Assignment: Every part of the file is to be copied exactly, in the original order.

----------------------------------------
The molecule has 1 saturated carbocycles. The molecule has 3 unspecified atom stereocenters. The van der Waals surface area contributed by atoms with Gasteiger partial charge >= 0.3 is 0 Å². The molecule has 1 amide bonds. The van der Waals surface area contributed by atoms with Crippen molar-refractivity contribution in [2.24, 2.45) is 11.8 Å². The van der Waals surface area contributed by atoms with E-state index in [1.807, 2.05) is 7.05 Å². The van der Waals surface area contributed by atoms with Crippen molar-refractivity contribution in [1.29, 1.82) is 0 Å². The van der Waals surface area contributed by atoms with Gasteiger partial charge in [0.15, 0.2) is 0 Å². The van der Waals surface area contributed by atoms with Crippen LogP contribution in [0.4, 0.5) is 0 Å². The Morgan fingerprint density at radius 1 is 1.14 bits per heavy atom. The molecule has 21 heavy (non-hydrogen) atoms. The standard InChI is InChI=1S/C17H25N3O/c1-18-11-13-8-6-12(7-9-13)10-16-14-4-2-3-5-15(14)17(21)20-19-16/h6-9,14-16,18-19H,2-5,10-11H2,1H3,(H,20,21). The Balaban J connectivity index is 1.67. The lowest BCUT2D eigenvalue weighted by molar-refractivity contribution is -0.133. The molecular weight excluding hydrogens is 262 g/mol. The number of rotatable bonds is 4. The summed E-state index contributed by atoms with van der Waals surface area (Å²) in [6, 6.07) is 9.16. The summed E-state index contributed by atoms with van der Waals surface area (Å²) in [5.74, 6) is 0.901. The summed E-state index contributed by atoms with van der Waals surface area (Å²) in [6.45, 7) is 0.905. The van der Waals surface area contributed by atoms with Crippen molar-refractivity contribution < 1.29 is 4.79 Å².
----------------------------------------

The molecule has 1 saturated carbocycles. The molecule has 3 unspecified atom stereocenters. The van der Waals surface area contributed by atoms with Gasteiger partial charge >= 0.3 is 0 Å². The molecule has 1 amide bonds. The van der Waals surface area contributed by atoms with Crippen molar-refractivity contribution in [2.24, 2.45) is 11.8 Å². The van der Waals surface area contributed by atoms with E-state index in [1.807, 2.05) is 7.05 Å². The van der Waals surface area contributed by atoms with Crippen molar-refractivity contribution in [1.29, 1.82) is 0 Å². The van der Waals surface area contributed by atoms with Gasteiger partial charge in [0.15, 0.2) is 0 Å². The van der Waals surface area contributed by atoms with Crippen LogP contribution in [0.4, 0.5) is 0 Å². The Morgan fingerprint density at radius 1 is 1.14 bits per heavy atom. The molecule has 21 heavy (non-hydrogen) atoms. The standard InChI is InChI=1S/C17H25N3O/c1-18-11-13-8-6-12(7-9-13)10-16-14-4-2-3-5-15(14)17(21)20-19-16/h6-9,14-16,18-19H,2-5,10-11H2,1H3,(H,20,21). The Balaban J connectivity index is 1.67. The lowest BCUT2D eigenvalue weighted by molar-refractivity contribution is -0.133. The molecular weight excluding hydrogens is 262 g/mol. The number of rotatable bonds is 4. The summed E-state index contributed by atoms with van der Waals surface area (Å²) in [6, 6.07) is 9.16. The summed E-state index contributed by atoms with van der Waals surface area (Å²) in [5.74, 6) is 0.901. The summed E-state index contributed by atoms with van der Waals surface area (Å²) in [6.45, 7) is 0.905. The van der Waals surface area contributed by atoms with Crippen molar-refractivity contribution < 1.29 is 4.79 Å².